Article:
A special call for submissions from Boston Review's poetry editors:

                    The future is unthinkable. Yet here we are, thinking it.
                    Coexisting, we are thinking future existence.

                    —Timothy Morton, Dark Ecology: For a Logic of Future Coexistence

What happens when interdependence and proximity, rather than the opposition of human and nature, or of self and other, engender what we call ecopoetry? What happens when ecopoetry shifts its focus from the past and what is lost and looks through its fingers at what lies ahead? Boston Review’s editors seek submissions for the upcoming poetry forum What Nature, a collection of poems and short prose that confront the problems with ecopoetics—its pitfalls, circumspections, and underpinnings—as they assist us into the future, however unthinkable. 

Too often ecopoetic approaches are wittingly or unwittingly downstream of Romantic currents that carry manifest destinies in their wake, or they get caught on the prongs of divisions between human and non-human, civilization and nature, neighbor and stranger, with consequent hierarchies that occlude the realities of the suffering of all species. How do poets revivify a wild long-blind to sociality? How can we uncover what ecopoetries might elide, overlook, distort, or erase? Poetry taking up the mantle of ecopoetics often ignores the fact that environmental degradation has and will continue to have greater impacts on marginalized communities, that climate change disproportionately imperils the poorest and least visible. We are interested in work that seeks to awaken readers to the real urgency of environmental degradation in an un- (or de-) sentimentalized way, without forsaking the enhancements and intensification that poetry makes possible. We seek work that takes on the challenges of expanding collective imaginations—to encompass the consequences of humankind's continued irresponsibilities, its disregard and failure to take seriously the path to catastrophe we are on.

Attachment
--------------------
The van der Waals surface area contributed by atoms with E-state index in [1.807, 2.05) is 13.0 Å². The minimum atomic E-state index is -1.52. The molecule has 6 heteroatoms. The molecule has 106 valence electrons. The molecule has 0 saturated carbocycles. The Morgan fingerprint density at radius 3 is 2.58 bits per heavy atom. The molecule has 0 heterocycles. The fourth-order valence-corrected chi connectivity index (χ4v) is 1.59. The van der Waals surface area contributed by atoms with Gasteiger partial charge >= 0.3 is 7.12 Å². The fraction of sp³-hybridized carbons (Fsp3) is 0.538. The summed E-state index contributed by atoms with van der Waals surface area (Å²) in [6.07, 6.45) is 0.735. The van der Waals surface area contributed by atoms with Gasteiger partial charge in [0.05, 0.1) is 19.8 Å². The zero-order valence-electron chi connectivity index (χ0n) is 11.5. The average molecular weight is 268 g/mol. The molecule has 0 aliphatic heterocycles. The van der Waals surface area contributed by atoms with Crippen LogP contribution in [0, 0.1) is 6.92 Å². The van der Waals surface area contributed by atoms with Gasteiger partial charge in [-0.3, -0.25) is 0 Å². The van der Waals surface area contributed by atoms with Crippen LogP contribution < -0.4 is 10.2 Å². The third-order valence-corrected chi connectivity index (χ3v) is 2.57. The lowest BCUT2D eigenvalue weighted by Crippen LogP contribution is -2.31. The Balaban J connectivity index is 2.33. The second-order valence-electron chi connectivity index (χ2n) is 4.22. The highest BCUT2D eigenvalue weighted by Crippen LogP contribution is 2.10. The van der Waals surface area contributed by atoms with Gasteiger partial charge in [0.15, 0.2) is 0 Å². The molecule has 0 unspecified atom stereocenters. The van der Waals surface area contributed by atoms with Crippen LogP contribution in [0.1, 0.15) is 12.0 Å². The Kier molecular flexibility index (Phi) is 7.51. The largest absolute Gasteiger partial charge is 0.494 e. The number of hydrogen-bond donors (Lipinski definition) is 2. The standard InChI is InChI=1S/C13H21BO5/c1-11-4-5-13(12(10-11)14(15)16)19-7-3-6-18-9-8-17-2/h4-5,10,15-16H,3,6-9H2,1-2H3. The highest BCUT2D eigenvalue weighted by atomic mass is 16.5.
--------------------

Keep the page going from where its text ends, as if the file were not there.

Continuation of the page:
Our epoch of ecological disaster, argues multispecies theorist Donna Haraway, “requires sym-poiesis, or making-with, rather than auto-poiesis, or self-making.” For this forum, we are calling for poems, short prose, and hybrid-genre pieces that generate “sympoetic” approaches to crises in natural and cultural ecosystems—to environmental degradation, political unrest at the site of exploited resources, refugeeism where political oppression has exacerbated dearth, and the racial imaginary in the landscape.

We are especially interested in writing that opens spaces for intersectional thinking about ecologies, work by Native writers and writers of color, queerings of ecoliterary practices, work that enfolds questions of disability, and work by writers from diverse regions and locations.

Submit up to 10 pages of writing. The submission period is open until October 15, 2017.